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Diuris picta facts for kids

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Granite bee orchid
Diuris picta.jpg
Diuris picta growing near the western edge of Wave Rock
Scientific classification

Diuris picta, commonly called the granite bee orchid or granite donkey orchid, is a species of orchid which is endemic to the south-west of Western Australia. It has between three and five leaves at its base and up to eight creamy-white to yellow flowers with brownish purple markings. It grows on granite outcrops between Menzies and Lake King.


Diuris picta is a tuberous, perennial herb with between three and five leaves at its base, each leaf 80–150 mm (3–6 in) long and 2–4 mm (0.08–0.2 in) wide. Up to eight creamy-white to yellow flowers with brownish purple markings, 20–30 mm (0.8–1 in) long and 12–15 mm (0.5–0.6 in) wide are borne on a flowering stem 200–350 mm (8–10 in) tall. The dorsal sepal curves upwards, 15–20 mm (0.6–0.8 in) long and 9–11 mm (0.35–0.43 in) wide. The lateral sepals are 18–22 mm (0.7–0.9 in) long, 3–4 mm (0.1–0.2 in) wide and turned downwards. The petals are more or less erect or turned backwards, spread widely apart from each other, 13–17 mm (0.5–0.7 in) long and 9–11 mm (0.35–0.43 in) wide on a dark green stalk 4–7 mm (0.2–0.3 in) long. The labellum is 15–18 mm (0.6–0.7 in) long and has three lobes. The centre lobe is broadly egg-shaped, 12–15 mm (0.5–0.6 in) long and wide and the side lobes are 6–9 mm (0.2–0.4 in) long and 4–6 mm (0.16–0.24 in) wide. There are two parallel callus ridges 7–9 mm (0.28–0.35 in) long near the mid-line of the base of the labellum. Flowering occurs in September and October.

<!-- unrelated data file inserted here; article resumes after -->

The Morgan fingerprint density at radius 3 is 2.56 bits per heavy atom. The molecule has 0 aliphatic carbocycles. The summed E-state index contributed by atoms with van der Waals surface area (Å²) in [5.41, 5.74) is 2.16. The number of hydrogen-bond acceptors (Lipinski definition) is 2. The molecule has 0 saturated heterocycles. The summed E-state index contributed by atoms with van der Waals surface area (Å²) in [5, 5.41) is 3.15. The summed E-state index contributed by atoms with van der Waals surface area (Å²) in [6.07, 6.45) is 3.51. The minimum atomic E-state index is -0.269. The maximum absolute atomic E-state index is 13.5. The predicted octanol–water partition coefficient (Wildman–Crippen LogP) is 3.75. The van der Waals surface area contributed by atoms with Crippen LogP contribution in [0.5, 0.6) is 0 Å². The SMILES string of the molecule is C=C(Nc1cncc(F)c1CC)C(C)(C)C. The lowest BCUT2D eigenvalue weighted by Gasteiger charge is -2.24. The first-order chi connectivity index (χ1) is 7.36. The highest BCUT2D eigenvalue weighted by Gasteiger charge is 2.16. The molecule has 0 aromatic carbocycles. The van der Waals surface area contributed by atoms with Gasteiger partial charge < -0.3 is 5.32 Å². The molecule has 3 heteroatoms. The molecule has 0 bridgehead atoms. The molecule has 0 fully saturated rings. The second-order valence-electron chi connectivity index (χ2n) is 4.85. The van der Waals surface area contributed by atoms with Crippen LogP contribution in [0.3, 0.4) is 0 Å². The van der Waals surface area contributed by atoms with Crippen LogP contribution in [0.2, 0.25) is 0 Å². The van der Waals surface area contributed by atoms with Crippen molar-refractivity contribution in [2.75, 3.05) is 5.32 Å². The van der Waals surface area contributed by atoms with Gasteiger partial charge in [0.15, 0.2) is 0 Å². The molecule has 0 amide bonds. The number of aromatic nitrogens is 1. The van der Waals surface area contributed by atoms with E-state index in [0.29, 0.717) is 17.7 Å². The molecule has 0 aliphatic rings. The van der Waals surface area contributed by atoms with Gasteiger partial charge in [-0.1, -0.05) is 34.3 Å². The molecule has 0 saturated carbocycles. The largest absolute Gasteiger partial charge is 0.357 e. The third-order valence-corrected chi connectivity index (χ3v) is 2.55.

Taxonomy and naming

Diuris picta was first formally described in 1853 by James Drummond and the description was published in Hooker's Journal of Botany and Kew Garden Miscellany. The specific epithet (picta) is a Latin word meaning "coloured" or "painted".

Distribution and habitat

The granite bee orchid grows between Menzies and Lake King in the Avon Wheatbelt, Coolgardie, Mallee and Yalgoo biogeographic regions.


Diuris picta is classified as "not threatened" by the Western Australian Government Department of Parks and Wildlife.

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